I heard of a Europa built by two guys, with a paid workman doing some of the work.
Is the OP offering to help build an aircraft for someone? If local to him I’d think no problem. If he was prepared to move temporarily, no problem in any country allowing homebuilding. If he has the building space, a Belgian builder could come to him.
The agreement for payment would be a problem.
@Peter, I don’t see where in the link you posted that there was a requirement to dismantle 50% of the aircraft. Most of OSAC’s work is done through the presentation by the builder of.a dossier containing all the information you would find in a maintenance manual and the results of various checks and tests being carried out during and after construction. I assume this is the same with the LAA in the UK. In the case of an approved kit built aircraft they would then issue a CNSK (certificate of navigation special kit), Under this gives the builder and if passed to subsequent owners the right for instance to carry out all their own maintenance.
In the case of an imported kit built aircraft how much OSAC.would get involved would depend on how complete the dossier was.
There are of course certain kit built aircraft that do not meet OSACs specifications and limits and cannot be registered in France. We are talking here of kit built aircraft. There are other specifications for a homebuilt aircraft , not from a kit and which might start under the experimental F-W reg until it has been proven of.a.certain number of flying.hours after which it might change to the F-P reg.
Just as certain kits may need to be modified in order to qualify for a Permit to Fly so in France OSAC can ask for certain tests or modifications to be made to the kit in order to qualify for the French CNSK.
There is much anecdotal stuff about “assisted builds” but in Europe it is kept low-profile for the most part because in certain regimes there are disadvantages if you are not the actual builder
At least in Norway, and Sweden, and Denmark there is no such thing as the “actual builder” in any legal sense. The requirement is for a “build leader” (translated). Often he is the “actual builder” (only one is building), but there is no requirement for him/she to actually build anything at all. The requirement is that the build leader has the legal responsibility for the build process. When the aircraft is finished though, it is only the build leader that can sign off papers regarding yearly maintenance. The build leader is free to get all “assist” he wants. The 51% rule has to be followed though. 51% of the aircraft has to be built.
The only problem with this is when several get together to build (as these Danes, but don’t know if that rule exists in Denmark), they have to be aware that it is only the build leader who will be able to sign the maintenance when the aircraft is finished (in addition to proper aircraft mechanics). Maintenance is much simpler anyway. There is no requirements for an aircraft mechanic in terms of EASA stuff. The requirement is for actual ability to do it, which a proper mechanic will always fill, but so will several others, for instance other build leaders of the same aircraft.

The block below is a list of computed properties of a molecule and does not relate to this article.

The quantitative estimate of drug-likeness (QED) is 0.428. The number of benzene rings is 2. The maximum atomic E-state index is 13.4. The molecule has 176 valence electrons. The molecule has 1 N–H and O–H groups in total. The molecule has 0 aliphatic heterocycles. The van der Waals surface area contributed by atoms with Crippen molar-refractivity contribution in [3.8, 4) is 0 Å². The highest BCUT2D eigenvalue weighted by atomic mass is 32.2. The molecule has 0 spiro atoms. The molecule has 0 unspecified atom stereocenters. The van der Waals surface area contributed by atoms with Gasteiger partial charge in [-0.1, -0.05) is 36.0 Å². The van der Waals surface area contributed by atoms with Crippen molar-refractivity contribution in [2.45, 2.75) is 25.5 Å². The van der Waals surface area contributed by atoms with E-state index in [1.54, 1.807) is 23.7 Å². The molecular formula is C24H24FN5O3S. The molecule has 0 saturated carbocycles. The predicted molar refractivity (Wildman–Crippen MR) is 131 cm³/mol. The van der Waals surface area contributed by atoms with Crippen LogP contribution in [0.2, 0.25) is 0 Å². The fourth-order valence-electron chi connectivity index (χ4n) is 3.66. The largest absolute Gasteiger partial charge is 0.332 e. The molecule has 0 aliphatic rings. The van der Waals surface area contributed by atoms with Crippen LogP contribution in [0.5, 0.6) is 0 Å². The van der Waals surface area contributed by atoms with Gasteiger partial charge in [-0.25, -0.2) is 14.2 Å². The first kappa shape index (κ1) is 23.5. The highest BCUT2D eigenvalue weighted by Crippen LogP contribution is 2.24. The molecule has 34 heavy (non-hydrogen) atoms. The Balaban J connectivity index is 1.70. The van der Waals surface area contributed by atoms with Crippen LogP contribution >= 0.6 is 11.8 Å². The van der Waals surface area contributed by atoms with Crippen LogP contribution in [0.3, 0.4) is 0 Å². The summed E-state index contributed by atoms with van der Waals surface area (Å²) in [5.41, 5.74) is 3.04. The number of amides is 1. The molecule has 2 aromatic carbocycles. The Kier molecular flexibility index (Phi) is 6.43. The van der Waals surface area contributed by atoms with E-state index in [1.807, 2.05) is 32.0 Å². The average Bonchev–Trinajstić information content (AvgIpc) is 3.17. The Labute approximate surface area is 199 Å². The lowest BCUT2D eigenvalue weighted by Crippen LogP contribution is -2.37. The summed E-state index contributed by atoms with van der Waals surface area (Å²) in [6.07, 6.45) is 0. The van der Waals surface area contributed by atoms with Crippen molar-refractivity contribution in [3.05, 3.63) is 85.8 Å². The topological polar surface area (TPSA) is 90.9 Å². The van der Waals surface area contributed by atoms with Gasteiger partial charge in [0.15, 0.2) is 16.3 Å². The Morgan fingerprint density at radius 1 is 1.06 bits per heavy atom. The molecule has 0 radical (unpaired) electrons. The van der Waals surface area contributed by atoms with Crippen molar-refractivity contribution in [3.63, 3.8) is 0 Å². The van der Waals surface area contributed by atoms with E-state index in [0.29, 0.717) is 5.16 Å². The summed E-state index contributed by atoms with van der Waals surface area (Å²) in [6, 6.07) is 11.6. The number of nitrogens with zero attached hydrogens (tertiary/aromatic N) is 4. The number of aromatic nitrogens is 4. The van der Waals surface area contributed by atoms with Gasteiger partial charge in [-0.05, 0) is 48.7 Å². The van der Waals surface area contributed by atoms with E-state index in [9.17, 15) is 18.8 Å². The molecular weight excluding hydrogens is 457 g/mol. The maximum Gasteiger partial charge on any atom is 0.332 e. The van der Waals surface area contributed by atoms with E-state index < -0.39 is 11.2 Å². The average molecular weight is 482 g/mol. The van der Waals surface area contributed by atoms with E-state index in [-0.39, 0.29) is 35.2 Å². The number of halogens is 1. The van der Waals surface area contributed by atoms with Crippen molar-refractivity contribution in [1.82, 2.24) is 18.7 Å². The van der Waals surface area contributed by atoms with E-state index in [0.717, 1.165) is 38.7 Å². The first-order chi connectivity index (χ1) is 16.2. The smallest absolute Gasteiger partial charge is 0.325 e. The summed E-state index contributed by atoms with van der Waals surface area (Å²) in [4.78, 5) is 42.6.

A process like the OP suggest will work just fine in a legal sense. However, I cannot imagine that the “other guy” would not insist of being the build leader in such a configuration, so in essence the OP will simply purchase a finished aircraft. But, this is also a question of many other thing (how well they know each other, who is paying and how much etc). There is nothing preventing such a configuration, it’s more a matter of sorting out the civil legal stuff between them, which goes down to more personal matters IMO.
For example in France certain homebuilts would have to be dismantled to 50% (whatever that means) before it would be accepted.
How do you dismantle an aircraft 50% ? Clearly this is literally an insane task which only an insane person would even suggest. I can’t imagine this to be a requirement set out by any aviation authority, and must be a misunderstanding. The requirement is to build 51 % of the aircraft. Purchasing a factory built aircraft will obviously not work unless you dismantle 51% of it. No one in their right mind would do that, but there is nothing wrong legally about it, and it could be done in practice for some kits. It’s just that the concept of it is nonsensical, at lest with any normal kit-plane. What you refer to here is IMO simply the logical, and clearly impractical, result of the 51% rule if the aircraft is not built with this rule in mind up front. There is no rule that say you have to dismantle 50% of the aircraft, and no one is telling you to do so. It’s something that has been taken out of context, then misunderstood and then presented as “fact”. Pure nonsense in other words.
hat’s fine if
you don’t have a wife